The vast majority of academic papers are published by corporations like Elsevier, and these corporations are thriving: In 2011, Elsevier made $1.1 billion in profit, at a profit margin of 36% (by comparison, Apple’s 2012 profit margin was 35%). This impressive profitability is due in large part to the fact that the content sold by Elsevier is produced, reviewed, and edited on a volunteer basis by academics like me. We consent to this system because our careers depend on publishing in prestigious journals, almost all of which are owned by Elsevier and a small number of other publishers.

What value is added by academic publishers? In my opinion: very little. Elsevier claims that they add value as they “coordinate the review, consideration, addition of text and references, and other production and distribution mechanisms.” In fact, all of these contributions are or could be obtained at almost no cost.(c) First, reviews are typically coordinated by a combination of volunteer editors (academics) and an automated email system. The cost of setting up and maintaining such an automated system is negligible (a point I will return to later). Elsevier does not add text and references to research papers – academics do. In my experience, corroborated by anecdotes from other scientists, publisher-employed copy editors are mostly superfluous and in some cases even introduce errors into papers or cause substantial publication delays” (read more).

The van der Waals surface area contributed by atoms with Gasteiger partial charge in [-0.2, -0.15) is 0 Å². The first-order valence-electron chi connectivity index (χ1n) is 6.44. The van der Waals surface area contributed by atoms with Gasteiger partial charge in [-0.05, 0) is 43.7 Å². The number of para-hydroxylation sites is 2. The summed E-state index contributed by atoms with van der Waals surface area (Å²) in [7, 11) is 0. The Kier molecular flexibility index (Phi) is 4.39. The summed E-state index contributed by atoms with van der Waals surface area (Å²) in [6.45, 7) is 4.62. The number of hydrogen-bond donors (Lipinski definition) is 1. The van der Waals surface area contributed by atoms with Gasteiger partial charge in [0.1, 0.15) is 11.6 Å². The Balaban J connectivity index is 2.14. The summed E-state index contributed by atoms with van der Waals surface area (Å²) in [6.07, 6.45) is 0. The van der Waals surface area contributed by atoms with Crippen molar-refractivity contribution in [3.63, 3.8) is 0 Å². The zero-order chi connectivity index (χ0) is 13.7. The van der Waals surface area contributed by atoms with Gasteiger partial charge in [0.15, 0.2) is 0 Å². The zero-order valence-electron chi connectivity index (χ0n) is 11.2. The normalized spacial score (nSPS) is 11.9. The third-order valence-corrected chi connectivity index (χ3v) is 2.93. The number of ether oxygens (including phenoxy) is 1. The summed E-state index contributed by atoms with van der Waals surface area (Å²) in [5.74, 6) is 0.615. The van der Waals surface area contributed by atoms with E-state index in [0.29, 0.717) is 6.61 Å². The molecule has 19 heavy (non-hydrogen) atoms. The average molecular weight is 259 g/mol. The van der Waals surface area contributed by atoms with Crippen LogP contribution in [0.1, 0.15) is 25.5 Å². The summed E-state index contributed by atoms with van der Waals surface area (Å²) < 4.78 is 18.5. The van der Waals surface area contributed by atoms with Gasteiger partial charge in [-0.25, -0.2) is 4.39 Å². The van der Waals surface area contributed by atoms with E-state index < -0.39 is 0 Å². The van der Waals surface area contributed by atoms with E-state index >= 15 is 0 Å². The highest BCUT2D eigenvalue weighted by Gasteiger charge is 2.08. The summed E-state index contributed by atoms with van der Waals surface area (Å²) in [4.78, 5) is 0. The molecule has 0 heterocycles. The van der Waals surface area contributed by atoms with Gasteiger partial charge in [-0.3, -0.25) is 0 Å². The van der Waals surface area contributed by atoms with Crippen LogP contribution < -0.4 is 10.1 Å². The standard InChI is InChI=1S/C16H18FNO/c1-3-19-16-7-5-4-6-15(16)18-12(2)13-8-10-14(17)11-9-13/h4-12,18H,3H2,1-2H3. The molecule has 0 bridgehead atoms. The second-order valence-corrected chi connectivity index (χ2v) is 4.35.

(Source: Footnote 1 via @edgaraltamirano on Twitter; image: Cacophony)